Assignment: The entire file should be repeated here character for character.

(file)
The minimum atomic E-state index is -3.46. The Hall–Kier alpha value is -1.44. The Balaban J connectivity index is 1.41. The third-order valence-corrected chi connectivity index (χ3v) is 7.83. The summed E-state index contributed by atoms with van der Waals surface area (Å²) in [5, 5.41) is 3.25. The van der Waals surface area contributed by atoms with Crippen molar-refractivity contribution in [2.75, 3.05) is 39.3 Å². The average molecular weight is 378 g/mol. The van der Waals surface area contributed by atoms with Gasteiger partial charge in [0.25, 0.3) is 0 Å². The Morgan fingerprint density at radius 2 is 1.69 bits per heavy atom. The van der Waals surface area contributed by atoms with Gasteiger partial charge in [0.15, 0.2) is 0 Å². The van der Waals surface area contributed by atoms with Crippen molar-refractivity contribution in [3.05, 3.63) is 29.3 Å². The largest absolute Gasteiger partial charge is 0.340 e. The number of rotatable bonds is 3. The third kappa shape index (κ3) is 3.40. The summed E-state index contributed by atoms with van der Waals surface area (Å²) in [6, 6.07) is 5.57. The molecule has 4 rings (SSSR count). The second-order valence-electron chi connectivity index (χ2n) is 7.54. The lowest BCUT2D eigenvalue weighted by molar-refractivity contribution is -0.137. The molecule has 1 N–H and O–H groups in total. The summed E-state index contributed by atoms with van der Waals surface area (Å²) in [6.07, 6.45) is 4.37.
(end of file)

The minimum atomic E-state index is -3.46. The Hall–Kier alpha value is -1.44. The Balaban J connectivity index is 1.41. The third-order valence-corrected chi connectivity index (χ3v) is 7.83. The summed E-state index contributed by atoms with van der Waals surface area (Å²) in [5, 5.41) is 3.25. The van der Waals surface area contributed by atoms with Crippen molar-refractivity contribution in [2.75, 3.05) is 39.3 Å². The average molecular weight is 378 g/mol. The van der Waals surface area contributed by atoms with Gasteiger partial charge in [0.25, 0.3) is 0 Å². The Morgan fingerprint density at radius 2 is 1.69 bits per heavy atom. The van der Waals surface area contributed by atoms with Gasteiger partial charge in [0.15, 0.2) is 0 Å². The van der Waals surface area contributed by atoms with Crippen molar-refractivity contribution in [3.05, 3.63) is 29.3 Å². The largest absolute Gasteiger partial charge is 0.340 e. The number of rotatable bonds is 3. The third kappa shape index (κ3) is 3.40. The summed E-state index contributed by atoms with van der Waals surface area (Å²) in [6, 6.07) is 5.57. The molecule has 4 rings (SSSR count). The second-order valence-electron chi connectivity index (χ2n) is 7.54. The lowest BCUT2D eigenvalue weighted by molar-refractivity contribution is -0.137. The molecule has 1 N–H and O–H groups in total. The summed E-state index contributed by atoms with van der Waals surface area (Å²) in [6.07, 6.45) is 4.37.